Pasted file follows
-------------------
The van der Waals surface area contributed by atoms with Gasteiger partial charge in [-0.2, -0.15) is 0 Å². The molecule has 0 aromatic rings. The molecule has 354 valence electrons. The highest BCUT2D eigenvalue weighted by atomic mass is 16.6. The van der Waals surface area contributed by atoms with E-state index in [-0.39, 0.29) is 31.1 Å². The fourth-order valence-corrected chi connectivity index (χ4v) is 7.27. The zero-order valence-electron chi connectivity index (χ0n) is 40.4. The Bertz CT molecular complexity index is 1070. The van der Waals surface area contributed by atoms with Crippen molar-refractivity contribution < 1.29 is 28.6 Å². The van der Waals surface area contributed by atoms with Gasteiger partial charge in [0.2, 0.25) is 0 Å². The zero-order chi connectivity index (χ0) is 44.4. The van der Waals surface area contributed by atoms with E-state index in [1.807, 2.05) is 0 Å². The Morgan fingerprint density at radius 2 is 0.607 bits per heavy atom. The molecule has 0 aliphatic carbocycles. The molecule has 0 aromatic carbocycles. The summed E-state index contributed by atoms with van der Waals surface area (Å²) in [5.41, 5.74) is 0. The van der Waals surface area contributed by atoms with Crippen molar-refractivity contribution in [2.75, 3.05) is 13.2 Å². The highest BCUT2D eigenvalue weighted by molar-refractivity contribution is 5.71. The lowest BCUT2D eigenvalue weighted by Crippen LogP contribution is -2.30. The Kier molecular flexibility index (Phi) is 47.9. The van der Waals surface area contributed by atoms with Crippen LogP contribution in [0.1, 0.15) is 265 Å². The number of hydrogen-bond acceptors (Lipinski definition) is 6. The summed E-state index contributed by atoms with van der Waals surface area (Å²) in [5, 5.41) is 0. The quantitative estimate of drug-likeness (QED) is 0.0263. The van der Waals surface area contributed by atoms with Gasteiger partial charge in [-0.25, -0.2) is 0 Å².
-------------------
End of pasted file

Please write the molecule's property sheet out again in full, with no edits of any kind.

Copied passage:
The van der Waals surface area contributed by atoms with Gasteiger partial charge in [-0.2, -0.15) is 0 Å². The molecule has 0 aromatic rings. The molecule has 354 valence electrons. The highest BCUT2D eigenvalue weighted by atomic mass is 16.6. The van der Waals surface area contributed by atoms with E-state index in [-0.39, 0.29) is 31.1 Å². The fourth-order valence-corrected chi connectivity index (χ4v) is 7.27. The zero-order valence-electron chi connectivity index (χ0n) is 40.4. The Bertz CT molecular complexity index is 1070. The van der Waals surface area contributed by atoms with Crippen molar-refractivity contribution < 1.29 is 28.6 Å². The van der Waals surface area contributed by atoms with Gasteiger partial charge in [0.2, 0.25) is 0 Å². The zero-order chi connectivity index (χ0) is 44.4. The van der Waals surface area contributed by atoms with E-state index in [1.807, 2.05) is 0 Å². The Morgan fingerprint density at radius 2 is 0.607 bits per heavy atom. The molecule has 0 aliphatic carbocycles. The molecule has 0 aromatic carbocycles. The summed E-state index contributed by atoms with van der Waals surface area (Å²) in [5.41, 5.74) is 0. The van der Waals surface area contributed by atoms with Crippen molar-refractivity contribution in [2.75, 3.05) is 13.2 Å². The highest BCUT2D eigenvalue weighted by molar-refractivity contribution is 5.71. The lowest BCUT2D eigenvalue weighted by Crippen LogP contribution is -2.30. The Kier molecular flexibility index (Phi) is 47.9. The van der Waals surface area contributed by atoms with Crippen LogP contribution in [0.1, 0.15) is 265 Å². The number of hydrogen-bond acceptors (Lipinski definition) is 6. The summed E-state index contributed by atoms with van der Waals surface area (Å²) in [5, 5.41) is 0. The quantitative estimate of drug-likeness (QED) is 0.0263. The van der Waals surface area contributed by atoms with Gasteiger partial charge in [-0.25, -0.2) is 0 Å².